Jim–I agree with everything Tailgunner said and will add a couple more things.
If you have not already done so, join the IAA. It will be the BEST investment you will ever make for your collecting life.
Being a beginner you will most likely be interested in EVERYTHING. But with all cartridges, but especially shotshells, they are endless. There are well over 100,000 varieties. Most shotshell collectors I have known soon decide to specialize in certain areas only. Do you want to collect woldwide, British Only, Americian Only, Paper Only, Plastic Only? How about gauges, 10 gauge only, 12 gauge only (These are the 2 most widely collected) or all gauges (4 gauge to .360 gauge)? Do you collect one of each shot size for each type or only any shotsize (whatever you find first). How about Top Wads. MANY, MANY small hardware stores or Gunsmiths loaded or had made for them custom made shotshells with their name on the Top Wad or printed on the side of the shell. Or are you only interested in different headstamps?
I would suggest you put together a basic collection of at least one of each of the major gauges (4, 8, 10, 12, 14, 16, 20, 24, 28, 32, .410 and .360). There are other gauges such as 11A, 11B, 13A, 18, etc. but now your getting into the Rare & Exotic, with prices to match (Over a $100 in some cases). There are also a series of what are called 3 gauge, 2 gauge, 1 gauge, 0 gauge, 00 gauge. Most of these (ALL are EXPENSIVE) are not really shotshells, although they are made like shotshells) but are actually Yacht Cannon shells for saluting, starting yacht races, etc. Some of the large bore shells were Punt Gun shells and were fired in 10-15 foot long guns mounted on row or punt boats for market hunting. These fired up to 2 lbs of shot and could kill 100 or more ducks at a time.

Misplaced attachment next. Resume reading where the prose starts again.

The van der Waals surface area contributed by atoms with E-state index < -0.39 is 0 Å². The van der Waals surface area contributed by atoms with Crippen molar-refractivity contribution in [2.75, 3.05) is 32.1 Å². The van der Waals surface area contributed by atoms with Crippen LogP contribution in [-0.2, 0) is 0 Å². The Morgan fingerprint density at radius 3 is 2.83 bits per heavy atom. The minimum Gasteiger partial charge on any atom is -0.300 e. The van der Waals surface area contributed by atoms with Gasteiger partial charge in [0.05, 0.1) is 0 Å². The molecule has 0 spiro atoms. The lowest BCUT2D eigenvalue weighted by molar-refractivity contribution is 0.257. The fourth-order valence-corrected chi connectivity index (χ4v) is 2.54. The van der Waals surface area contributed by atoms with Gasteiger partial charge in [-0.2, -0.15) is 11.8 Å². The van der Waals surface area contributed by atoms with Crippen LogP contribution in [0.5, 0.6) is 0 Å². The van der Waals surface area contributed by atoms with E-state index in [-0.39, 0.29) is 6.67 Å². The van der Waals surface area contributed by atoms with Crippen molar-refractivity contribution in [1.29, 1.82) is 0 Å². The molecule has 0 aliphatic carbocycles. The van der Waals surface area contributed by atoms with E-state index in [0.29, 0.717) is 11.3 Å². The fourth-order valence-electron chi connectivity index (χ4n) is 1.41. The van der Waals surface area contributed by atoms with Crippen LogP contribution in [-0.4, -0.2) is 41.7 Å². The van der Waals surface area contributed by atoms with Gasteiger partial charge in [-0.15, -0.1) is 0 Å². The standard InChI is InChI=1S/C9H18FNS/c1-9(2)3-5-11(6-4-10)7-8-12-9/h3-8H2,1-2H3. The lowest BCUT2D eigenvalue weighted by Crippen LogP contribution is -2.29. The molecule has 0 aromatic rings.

If you have not already found it, go to the IAA Homepage.
There are 3 different articles on Shotshell collecting:
An Introduction to Collecting Shotshells
by Ronald W. Stadt
Collecting Shotshell Boxes-American Examples
COLLECTING .410 SHOTSHELLS AND BOXES
by Ronald W. Stadt
As for references, if you are interested in mostly U.S. made shells, get a copy of the following:
Here are a few good references on shotshells:
Iverson, Richard J… 1988. The Shotshell in the United States. Circus Promotions. Jefferson, Maine. 233p.
Iverson, Richard J. and Strauss, Robert. 1991. Encyclopedia and Price Guide of American Paper Shotshells. 2 Vols. Circus Promotions. Huston, Texas. 438p. ISBN: 1879170035
For British shotshells look for the following:
Iverson, Richard J… . Eley Shotshells: 1828. Circus Promotions. Jefferson, Maine.
Rutterford, Ken J… 2006. Cartridges of the British Isles. (Shotgun). Arima Publishing. Suffolk, U.K… 360p. ISBN: 1845491114
Rutterford, Ken J… 1988. Collecting Shotgun Cartridges. David and Charles. London, U.K… 139p. ISBN: 0-09-166330X
One last parting shot (pun intended)–Most cartridge collectors consider shotshell collectors as a breed of their own and slightly crazy. But, to the general public ALL cartridge collectors are nuts.
Good luck on building your collection. Don’t hesitate to ask on this Forum ANY questions you may have, no matter how dumb or insignificant you think they are. We were all beginners at one time and I promise, no one will make fun of you and you will always get helpful (hopefully) answers.